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Giving the gift of time

calendar15 August 2018

Ellie Gage's avatar Ellie Gage

Giving the gift of time

It’s coming up to the time of year when I go and serve on a Discovery Break, where CAP takes clients on a short break to spend quality time with their family and be blessed. My family and I have served on these breaks for several years and they’ve always been special. I say ‘special’ because we’ve experienced the joy of seeing people unwind in front of our eyes.

We see some clients arriving with anxiety, stress and fear. They might have had a stressful journey, or found it difficult to pack for a family break (I know I can find that stressful!) After all, most of our clients haven’t had a family holiday in years while they’ve been facing poverty and debt. 

Over the course of the few days, we run fun sessions for children so their parents can have some breathing time, and organise activities for the whole family too - from treasure hunts to karaoke, and even a barn dance! The break isn’t just a family holiday, it’s a break away from the challenges of everyday life.

But as well as the fun moments, there are those other times where it may not seem obvious that I’m serving others. I call it God in action. The gifts of time I give to people seem to make the biggest impact.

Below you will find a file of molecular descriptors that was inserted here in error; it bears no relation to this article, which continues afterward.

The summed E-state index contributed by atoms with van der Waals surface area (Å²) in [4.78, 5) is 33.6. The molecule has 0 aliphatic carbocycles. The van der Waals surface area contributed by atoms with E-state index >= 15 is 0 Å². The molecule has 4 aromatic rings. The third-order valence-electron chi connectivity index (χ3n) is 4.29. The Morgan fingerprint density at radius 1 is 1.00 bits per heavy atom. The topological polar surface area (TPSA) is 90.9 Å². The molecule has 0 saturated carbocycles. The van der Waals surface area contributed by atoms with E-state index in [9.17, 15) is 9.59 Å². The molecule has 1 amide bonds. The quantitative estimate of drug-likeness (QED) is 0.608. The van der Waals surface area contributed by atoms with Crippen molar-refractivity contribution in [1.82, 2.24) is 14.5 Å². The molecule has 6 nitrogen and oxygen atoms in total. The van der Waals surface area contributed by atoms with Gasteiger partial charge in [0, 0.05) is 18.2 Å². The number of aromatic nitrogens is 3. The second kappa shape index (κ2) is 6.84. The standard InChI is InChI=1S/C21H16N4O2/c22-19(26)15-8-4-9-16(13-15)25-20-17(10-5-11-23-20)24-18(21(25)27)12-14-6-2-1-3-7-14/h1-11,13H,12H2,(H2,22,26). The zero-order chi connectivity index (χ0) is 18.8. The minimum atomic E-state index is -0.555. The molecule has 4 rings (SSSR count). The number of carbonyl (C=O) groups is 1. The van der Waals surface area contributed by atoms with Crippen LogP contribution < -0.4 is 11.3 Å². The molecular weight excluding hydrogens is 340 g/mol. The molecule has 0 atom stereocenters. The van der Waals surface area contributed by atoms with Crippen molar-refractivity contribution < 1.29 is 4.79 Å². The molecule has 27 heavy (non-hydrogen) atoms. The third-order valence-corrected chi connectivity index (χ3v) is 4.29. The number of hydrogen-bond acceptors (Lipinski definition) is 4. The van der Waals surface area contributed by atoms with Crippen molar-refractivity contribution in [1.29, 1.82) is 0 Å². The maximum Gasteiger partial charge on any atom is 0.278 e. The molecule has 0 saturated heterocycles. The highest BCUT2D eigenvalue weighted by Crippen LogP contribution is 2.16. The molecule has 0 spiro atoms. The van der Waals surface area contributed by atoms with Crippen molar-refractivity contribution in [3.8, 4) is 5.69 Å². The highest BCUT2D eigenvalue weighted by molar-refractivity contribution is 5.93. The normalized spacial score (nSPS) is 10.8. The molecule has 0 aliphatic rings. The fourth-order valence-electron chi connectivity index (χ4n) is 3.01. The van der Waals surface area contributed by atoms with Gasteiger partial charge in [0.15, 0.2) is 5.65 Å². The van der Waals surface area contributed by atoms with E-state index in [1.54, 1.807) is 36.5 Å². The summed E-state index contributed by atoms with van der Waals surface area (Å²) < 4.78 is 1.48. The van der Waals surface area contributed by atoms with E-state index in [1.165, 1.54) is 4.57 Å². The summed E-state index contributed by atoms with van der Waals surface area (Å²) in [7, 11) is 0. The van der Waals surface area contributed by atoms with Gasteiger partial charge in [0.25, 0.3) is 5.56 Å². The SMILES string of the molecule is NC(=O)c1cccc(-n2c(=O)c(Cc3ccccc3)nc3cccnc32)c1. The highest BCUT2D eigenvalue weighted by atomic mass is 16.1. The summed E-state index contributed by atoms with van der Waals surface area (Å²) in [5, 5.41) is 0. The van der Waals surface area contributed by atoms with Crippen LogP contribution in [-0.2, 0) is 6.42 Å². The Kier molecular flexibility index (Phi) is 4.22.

On one Discovery Break, I had a late night chat over hot chocolate with an older couple who’d lost their sense of hope. We laughed and talked about the good things we remembered from the past, but we also thought about the good things that were happening in their lives at that very moment.

I also had a conversation with a lady in the ‘pamper zone’ as I gave her a facial. She said she was failing as a mum, and didn’t know how to connect with her teenage daughter. I encouraged her that she was doing just fine, and that other mums go through the same situation too.

I experience the power of giving the gift of time to clients - listening, encouraging and speaking God’s love to people. There’s a great exchange because we receive fulfilment that we’ve helped someone who may be struggling and might need a listening ear. I think it’s something we lack in our society, giving up our time for each other. This is why I want to serve others all year round, especially with the gift of time.

Join our latest crowdfunding campaign to help 183 CAP clients get the break they desperately need this summer.

Ellie Gage is CAP's Director of People and Culture. Her passion for CAP is that it takes people from a point of desperation and transforms them into people with hope for the future. Ellie leads the people and culture strategy for CAP ensuring that we are able to really make an impact and help others because we have an excellent workforce that are themselves well equipped and cared for.

‘If you’d asked me where a hug came on my list of priorities, I’d have said bottom. Turned out, it was top.’

calendar13 August 2018

Gemma Pask's avatar Gemma Pask

‘If you’d asked me where a hug came on my list of priorities, I’d have said bottom. Turned out, it was top.’

Imagine somebody has been involved in an accident and is taken to hospital. A broken leg will be put in a cast to give it time to heal, medication administered, wounds stitched up. But is that it? Usually the patient won’t simply be sent on their way. There may be mental health check-ups on account of the trauma experienced, physiotherapy to help them get back to normal, lots of people around to support them in their recovery. The healing process is about much more than the broken bones and the stitched up wounds. And they almost certainly wouldn’t be expected to do it alone.